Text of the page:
Anything that relies on SNMP to monitor servers is a failure. There are fundamental issues with SNMP making it impossible to properly monitor a server. Furthermore, most SNMP agents suck. Net-SNMP sucks really bad.
Usually issues like this are ignored, as long as pretty graphs are produced. I've told development managers that the data they're looking at is useless, that we're only doing it to satisfy a mandate to produce pretty graphs, and they were OK with that, and continued to ask questions about the graph.
For example, it takes about 20 SNMP requests to get information about a single thread. On a system with a million threads that needs polling once per minute, that's 20 million packets per minute for monitoring! I realize a million threads is a lot and not everyone needs per-minute polling, but it's also not unreasonable and many people need more.
Usually the meaning of "free" memory is confused. I've seen this ignored because it allows for the purchase of extra memory - quite beneficial in a financial environment where a busy day could result in 3x normal memory usage and where management refuses to size for those peaks. Essentially the lies cancel out.
Often monitoring tools meant to monitor switches/routers will get per-CPU statistics via SNMP for a server, and report the data prominently. Many people don't want to hear that per-CPU statistics are not what they want and that per-thread statistics are.
Regardless of how the data is retrieved, many common problems require sub-minute or even sub-second polling to understand. Luckily the Linux sar can sample data at 1-second intervals with no problem. It doesn't save all the data that iostat does, which can make understanding a storage bottleneck guesswork. I just save "iostat -x 1" data as well. For example, if a user complains about sub-second freezes (or, if a customer complains that their transactions that normally take 10ms occasionally take 200ms), sub-second polling of all process/thread statistics is useful. Sadly, few kernels provide a reasonable mechanism to do this. (there's no legitimate reason why I can't pull this data down in a structured way in one system call, and I shouldn't have to deal with conversion of the data to decimal in the kernel, and from decimal in my application, along with other silly overhead).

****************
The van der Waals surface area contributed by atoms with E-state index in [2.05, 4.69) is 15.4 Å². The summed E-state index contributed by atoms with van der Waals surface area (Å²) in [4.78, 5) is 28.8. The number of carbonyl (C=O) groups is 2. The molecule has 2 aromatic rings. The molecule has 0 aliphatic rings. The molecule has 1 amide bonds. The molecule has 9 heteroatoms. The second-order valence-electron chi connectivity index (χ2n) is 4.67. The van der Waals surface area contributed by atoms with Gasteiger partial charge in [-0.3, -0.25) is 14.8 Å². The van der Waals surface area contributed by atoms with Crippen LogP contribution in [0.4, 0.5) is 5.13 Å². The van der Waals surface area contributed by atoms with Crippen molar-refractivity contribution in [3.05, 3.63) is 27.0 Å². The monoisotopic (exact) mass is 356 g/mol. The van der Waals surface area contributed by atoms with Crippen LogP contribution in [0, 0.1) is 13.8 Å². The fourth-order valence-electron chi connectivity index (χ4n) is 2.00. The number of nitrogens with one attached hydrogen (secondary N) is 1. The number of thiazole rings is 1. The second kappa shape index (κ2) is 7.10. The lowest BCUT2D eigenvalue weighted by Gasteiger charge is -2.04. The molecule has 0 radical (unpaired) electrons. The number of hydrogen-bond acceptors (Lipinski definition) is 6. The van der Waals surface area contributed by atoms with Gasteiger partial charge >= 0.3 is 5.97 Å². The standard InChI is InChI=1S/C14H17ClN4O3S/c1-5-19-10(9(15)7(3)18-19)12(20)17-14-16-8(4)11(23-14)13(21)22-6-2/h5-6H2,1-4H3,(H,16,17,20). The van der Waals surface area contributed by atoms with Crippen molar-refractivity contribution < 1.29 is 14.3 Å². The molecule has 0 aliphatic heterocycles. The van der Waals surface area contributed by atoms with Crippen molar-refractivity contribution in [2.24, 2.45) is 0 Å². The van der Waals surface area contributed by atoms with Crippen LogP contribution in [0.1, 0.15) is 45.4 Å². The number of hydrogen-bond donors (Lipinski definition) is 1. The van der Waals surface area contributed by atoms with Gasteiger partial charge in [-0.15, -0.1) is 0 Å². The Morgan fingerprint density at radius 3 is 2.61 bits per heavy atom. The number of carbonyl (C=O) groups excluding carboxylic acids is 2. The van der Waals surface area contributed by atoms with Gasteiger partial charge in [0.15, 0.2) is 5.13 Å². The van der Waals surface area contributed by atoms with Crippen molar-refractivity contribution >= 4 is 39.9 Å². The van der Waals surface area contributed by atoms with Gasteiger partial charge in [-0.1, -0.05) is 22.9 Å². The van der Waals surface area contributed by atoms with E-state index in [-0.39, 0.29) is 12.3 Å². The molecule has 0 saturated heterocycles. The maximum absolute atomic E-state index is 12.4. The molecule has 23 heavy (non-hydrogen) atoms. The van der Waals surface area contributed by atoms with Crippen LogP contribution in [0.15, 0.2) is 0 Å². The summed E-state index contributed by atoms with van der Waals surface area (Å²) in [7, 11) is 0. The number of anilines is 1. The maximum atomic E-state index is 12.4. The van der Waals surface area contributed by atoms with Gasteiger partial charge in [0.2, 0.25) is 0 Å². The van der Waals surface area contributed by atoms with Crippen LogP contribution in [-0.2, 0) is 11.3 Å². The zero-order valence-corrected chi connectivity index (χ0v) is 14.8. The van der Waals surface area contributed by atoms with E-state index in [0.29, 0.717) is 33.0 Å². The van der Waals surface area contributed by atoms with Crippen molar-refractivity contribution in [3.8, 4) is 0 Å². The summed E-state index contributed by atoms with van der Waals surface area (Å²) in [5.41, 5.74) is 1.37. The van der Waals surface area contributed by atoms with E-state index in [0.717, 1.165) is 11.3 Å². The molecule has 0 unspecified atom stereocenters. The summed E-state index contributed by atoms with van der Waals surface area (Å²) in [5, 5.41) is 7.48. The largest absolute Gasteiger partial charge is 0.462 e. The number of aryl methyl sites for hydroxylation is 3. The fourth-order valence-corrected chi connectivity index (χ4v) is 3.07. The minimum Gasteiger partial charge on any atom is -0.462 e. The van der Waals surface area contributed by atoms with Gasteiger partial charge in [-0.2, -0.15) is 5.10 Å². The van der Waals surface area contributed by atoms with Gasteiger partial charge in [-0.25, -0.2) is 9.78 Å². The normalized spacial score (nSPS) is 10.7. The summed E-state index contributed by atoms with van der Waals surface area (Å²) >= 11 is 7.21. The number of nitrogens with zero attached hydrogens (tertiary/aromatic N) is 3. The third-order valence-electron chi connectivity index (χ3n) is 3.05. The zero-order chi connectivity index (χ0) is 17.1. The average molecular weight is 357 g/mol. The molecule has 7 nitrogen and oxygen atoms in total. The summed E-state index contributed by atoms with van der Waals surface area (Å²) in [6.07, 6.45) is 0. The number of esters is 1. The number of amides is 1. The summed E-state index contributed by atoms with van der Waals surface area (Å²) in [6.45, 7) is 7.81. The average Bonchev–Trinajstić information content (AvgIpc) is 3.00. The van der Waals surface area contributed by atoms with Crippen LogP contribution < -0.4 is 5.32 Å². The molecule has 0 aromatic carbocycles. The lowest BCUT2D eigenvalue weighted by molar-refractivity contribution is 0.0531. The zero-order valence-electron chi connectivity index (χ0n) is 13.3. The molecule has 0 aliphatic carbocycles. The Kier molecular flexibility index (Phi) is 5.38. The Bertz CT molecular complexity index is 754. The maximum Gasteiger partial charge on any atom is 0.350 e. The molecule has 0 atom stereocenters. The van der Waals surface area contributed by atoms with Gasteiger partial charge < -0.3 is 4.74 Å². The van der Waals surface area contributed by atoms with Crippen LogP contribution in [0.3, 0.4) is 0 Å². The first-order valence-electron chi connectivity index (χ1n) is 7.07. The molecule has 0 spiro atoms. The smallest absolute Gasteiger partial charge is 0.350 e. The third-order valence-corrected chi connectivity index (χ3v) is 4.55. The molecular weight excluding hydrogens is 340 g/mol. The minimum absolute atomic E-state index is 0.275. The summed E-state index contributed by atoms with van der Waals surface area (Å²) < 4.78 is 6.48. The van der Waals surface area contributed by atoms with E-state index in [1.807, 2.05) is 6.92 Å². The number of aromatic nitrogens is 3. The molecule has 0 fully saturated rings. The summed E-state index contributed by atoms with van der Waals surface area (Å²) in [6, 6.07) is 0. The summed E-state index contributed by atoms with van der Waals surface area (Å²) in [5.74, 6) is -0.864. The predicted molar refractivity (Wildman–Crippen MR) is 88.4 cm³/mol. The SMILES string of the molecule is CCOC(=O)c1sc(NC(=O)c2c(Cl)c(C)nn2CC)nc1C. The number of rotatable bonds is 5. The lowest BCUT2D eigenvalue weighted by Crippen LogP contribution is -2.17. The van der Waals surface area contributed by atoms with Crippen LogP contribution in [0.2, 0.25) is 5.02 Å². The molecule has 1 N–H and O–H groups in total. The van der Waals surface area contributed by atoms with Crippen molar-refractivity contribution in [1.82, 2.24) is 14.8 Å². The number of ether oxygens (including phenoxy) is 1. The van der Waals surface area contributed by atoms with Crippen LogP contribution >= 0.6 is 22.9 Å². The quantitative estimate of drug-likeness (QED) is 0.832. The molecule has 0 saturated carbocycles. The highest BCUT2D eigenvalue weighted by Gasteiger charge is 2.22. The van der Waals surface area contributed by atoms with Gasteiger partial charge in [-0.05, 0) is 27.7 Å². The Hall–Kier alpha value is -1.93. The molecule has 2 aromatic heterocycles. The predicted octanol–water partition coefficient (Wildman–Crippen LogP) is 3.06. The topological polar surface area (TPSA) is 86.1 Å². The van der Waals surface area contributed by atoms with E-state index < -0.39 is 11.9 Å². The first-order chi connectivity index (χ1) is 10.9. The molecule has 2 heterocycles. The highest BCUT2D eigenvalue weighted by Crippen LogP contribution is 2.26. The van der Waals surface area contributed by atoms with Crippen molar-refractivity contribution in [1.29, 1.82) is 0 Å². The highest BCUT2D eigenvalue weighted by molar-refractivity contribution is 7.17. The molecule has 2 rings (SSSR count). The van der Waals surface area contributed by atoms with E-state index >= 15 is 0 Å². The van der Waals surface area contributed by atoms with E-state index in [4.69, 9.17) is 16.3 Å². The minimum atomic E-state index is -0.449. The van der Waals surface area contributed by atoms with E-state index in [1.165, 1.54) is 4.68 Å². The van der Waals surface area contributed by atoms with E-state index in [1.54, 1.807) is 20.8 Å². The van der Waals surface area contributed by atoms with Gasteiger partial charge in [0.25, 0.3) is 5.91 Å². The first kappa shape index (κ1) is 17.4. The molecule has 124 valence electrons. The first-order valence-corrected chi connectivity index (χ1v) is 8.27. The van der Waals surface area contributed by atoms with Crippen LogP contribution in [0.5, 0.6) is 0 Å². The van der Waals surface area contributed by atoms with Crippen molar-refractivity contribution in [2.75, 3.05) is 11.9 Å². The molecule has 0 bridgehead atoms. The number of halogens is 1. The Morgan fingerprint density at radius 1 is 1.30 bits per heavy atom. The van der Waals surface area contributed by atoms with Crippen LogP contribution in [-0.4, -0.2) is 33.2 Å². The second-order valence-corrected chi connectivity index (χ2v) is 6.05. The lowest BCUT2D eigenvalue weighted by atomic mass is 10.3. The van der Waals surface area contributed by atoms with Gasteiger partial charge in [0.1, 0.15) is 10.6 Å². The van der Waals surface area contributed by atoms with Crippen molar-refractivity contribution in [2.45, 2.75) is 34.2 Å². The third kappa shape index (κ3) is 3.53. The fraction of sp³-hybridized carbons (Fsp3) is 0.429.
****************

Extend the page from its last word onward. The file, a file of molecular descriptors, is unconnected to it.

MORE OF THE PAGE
Failure to save disk performance stats in a reasonable manner is a common oversight.
Failure to have well-synchronized clocks is a common problem. The fact that NTP is always required is missed on many people. The fact that improper NTP configuration can mean you don't know how synchronized two clocks are is a common problem. The fact that a serious business should spend the money on a GPS clock of their own is often missed. For companies involved in NASDAQ trading, I point to the regulations, write up an explanation for our customers about what time accuracy to expect (they frequently ask), and when asking for approval of this explanation, describe what setup we need to obey the regulations, obey our promises to our customers, and troubleshoot problems with vendors that rely on time synchronization.
Delivery of alerts is a common problem. Basically you need to make sure that a person will respond to alerts, that a person is accountable for alerts they acknowledge, and that an alert will be re-sent via another pathway or to another person if it is not acknowledged. If people are receiving bogus alerts that prevent them from treating pages seriously, the monitoring system needs to receive attention.
Understanding the difference between trending and error alerting is important.
Reporting errors in syslog is important, as is having a mechanism to identify new types of errors even if it is not timely.
I've touched on some really important stuff here. But nothing is so important as this - no matter what monitoring/trending/alerting solution you buy, it will have a significant cost to set up and customize for your environment. There is no solution available that makes the setup/maintenance cost significantly lower. A common failure is to keep purchasing new monitoring systems, leave them in a default setup, and allow it to be useless.
Promises from a vendor that they will help customize for free are useless. Unless you have it in writing clearly. Promises from a vendor that they will sell you expensive customization services are useless - you can't trust that they will do so competently.
If you have critical custom in-house applications and your developers refuse to add instrumentation, logging, and other assistance for monitoring to their application, you have a problem. Basically, negligent developers who don't care about the operational aspects of their software. On the other hand, the developers need to be involved in a discussion about what aspects of their software to monitor, so a convenient method of exposing this can be designed. They may be under pressure to add features and not consider reliability or alerting of problems.